Statistical formulae can be used by traders to ascertain if they will be profitable in the long run or not. I will explain the most important formula that I have used and it’s called the Expectancy Ratio.
The expectancy ratio essentially gives you a good estimate of what your trading system will yield. I used this formula religiously when testing new systems as it allows you to compare systems fairly.
The formula is very simple
Expectancy Ratio = [(Average Win × Win Rate) ÷ (Average Loss ×Loss Rate)]
So let’s say my...
Average Winner = 100
Average Loser = 50
Win Rate = 40% therefore (40÷100)
Loss Rate = 60% therefore (60÷100) both would then make up 100%
Expectancy Ratio = [(100 × 0.4) ÷ (50 × 0.6)]
= 1.33 which is profitable
Any Expectancy over 1 will yield a profit theoretically but remember that trading fees or commissions are not included in this calculation.
Thus it’s safer to aim for an expectancy of 1.5 or better as a rule of thumb.
Important Points to remember
- This formula is very simple but it needs accurate input data. This requires you to have a trader’s journal where every cent of your trading is accounted for.
- Do not even consider a trading system that has an expectancy below 1 over a decent sample size. You will simply lose money, confidence and time.
How I have used Expectancy Ratio
- Back testing systems. The expectancy ratio provides a quick answer to back testing results and it can easily be used to compare different systems. This will allow you to get rid of systems that simply don’t perform, leaving you with more time to thoroughly back test the promising systems.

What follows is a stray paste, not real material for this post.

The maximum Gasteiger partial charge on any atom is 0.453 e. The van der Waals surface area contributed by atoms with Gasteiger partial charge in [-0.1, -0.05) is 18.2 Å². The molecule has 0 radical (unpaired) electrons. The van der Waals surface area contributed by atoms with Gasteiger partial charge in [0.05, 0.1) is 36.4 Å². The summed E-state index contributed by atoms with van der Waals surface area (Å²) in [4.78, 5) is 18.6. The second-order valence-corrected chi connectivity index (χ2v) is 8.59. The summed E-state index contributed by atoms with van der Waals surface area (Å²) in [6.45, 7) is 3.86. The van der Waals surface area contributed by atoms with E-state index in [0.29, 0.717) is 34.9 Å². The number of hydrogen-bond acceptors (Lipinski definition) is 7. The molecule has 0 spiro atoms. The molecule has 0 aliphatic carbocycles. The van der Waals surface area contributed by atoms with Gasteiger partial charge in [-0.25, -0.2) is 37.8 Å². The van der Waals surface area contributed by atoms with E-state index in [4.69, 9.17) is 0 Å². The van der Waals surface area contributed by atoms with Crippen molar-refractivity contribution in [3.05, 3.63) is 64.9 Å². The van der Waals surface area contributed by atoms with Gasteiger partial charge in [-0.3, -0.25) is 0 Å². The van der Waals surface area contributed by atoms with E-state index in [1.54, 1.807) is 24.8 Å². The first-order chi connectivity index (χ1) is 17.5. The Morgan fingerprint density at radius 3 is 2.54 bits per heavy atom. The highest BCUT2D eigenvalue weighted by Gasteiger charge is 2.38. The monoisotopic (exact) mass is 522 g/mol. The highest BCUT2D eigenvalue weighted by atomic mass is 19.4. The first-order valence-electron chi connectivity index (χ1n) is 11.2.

- Continual Monitoring of my Trading. I update my expectancy ratio every day; this allows me to see if I am still on track.
- Benchmarking. Simply knowing what my standard monthly expectancy should be gives me confidence to trade without emotion. Confidence allows you to trade with more discipline because you know more or less what your system will achieve if you trade it perfectly every time.
Make sure not to get rid of a trading system to early. Expectancy ratio requires a decent sample size especially if you are back testing (1 year minimum but more is ultimately better).
Trading is a numbers game and your single trades cannot be used to make decisions, you need to look at all your trades collectively to ascertain if you are on the right track.